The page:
Day One Hundred Twenty One 2017 Wildish
May 1, 2017
Vera Cruz, New Mexico
Day One Hundred Twenty One 2017 Wildish
And so it is that I am feeling a bit wildish today and struggle for a moment with the requirement of returning to work. Not that I have any complaint with my job! I am grateful to be gainfully employed and with only a few exceptions I am as close to reaching my long term goals as I have ever been. True, I was close a couple of years ago and mishandled the opportunity, but there was reasons enough for that. Having regained my freedom in other ways I recognize also that I will choose better going forward because of that. As I gaze out my window here, warmed by both fire and sun, I am reminded of the same.
I am feeling wildish, and for good reason. It flowed quickly when I stepped out the door this morning to start the generator and to grab another armload of wood. If I left here last time with a lesser pile in the house than usual I will not do so again! Rain or snow, a good fire is a must and as I come and go at will I prefer to be prepared. The very ritual of stepping out the door first thing in the morning, before I even comb my hair, is rejuvenating and I miss the chance to do so. There is no such necessity, day or night, at my other home, and neither is there the privacy. Here there is but one neighbor across the road and if he watches I don’t care. In Fort Sumner I feel there are always eyes and am uncomfortable being half dressed because of that. Here I can step out in my robe and feel at ease, savoring even the cool breeze on my bared legs. All of this is important and I wish to live the remainder of my life in like fashion.
I found the same yesterday as I wandered the hills outside of Quemado. If I wanted so much to go to Gallup I instead took a small loop into the hills before I drove back to the east. I ventured north on Route 36 for about ten miles and then turned back to the southeast on 603, which quickly turned to a dirt road. Taken by the beauty and solitude I parked my truck on the roadside and ventured into the hills. The slope was gentle enough and I soon found my pace, climbing quickly enough to the highest ridge. With every step the presence of the outside world peeled away and the peacefulness enveloped my spirit. I found a few rocks of unusual character and kept the smoothest of them in my hand. Further on I found a colorful piece of petrified wood and thrilled at the discovery, such treasures translate as affirmations for me and I was further restored in the process.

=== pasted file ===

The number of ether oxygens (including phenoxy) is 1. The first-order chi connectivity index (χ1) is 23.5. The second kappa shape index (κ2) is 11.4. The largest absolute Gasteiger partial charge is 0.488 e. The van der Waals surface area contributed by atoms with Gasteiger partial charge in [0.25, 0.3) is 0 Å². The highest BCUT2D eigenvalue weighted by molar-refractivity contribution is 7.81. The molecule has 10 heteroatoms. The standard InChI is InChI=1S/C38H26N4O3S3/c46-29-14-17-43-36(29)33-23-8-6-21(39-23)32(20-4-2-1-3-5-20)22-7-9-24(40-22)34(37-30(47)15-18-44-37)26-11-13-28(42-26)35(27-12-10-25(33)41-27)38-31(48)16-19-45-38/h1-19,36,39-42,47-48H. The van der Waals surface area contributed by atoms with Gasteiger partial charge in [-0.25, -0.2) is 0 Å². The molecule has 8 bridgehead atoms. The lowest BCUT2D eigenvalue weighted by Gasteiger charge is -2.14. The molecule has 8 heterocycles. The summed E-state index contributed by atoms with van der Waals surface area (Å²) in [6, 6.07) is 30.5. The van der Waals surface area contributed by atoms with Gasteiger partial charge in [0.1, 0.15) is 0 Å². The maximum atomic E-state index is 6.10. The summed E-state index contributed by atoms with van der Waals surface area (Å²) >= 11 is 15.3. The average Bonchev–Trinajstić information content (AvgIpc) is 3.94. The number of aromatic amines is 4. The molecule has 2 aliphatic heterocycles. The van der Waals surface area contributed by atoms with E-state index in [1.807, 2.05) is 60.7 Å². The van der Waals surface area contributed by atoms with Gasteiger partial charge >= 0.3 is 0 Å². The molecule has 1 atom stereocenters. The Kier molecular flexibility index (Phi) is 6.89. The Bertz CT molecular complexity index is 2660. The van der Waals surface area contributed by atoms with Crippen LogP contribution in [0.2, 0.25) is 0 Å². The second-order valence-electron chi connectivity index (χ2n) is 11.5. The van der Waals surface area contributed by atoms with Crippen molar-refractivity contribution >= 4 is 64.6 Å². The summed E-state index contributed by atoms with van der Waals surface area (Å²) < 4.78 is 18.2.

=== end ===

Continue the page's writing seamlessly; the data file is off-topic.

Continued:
My mind always drifts when I walk and I began to ponder my future, as I so often do. If I have wandered much and settled often I have yet to find the place I have sought for so long. If I am comfortable where I am, and well rewarded also, I am still seeking that ‘spot’ where I will remain for the duration of my life. I want as much as ever to have a permanent roost, even if this place has sufficed for the same. As the roof begins to leak again and the window glass has fallen in the kitchen it is reminding me of its decrepitness. Even if I owned it I would be hard pressed to keep it in good repair and the fact I do not begs me to decide. The gradual encroachment of the neighbors, the bright light in the distance and the dogs barking last night are also harbingers of the fact I may not always want to be here. These, coupled with my desire to seek out others more like myself are what led me to the west and sent me to the hills as well. As I stooped to pick up a piece of pottery, decorated as they so often are by the symmetrical lines of some ancient hand, I thought again of that desire. I returned it to the earth quickly, I was trespassing enough as it was.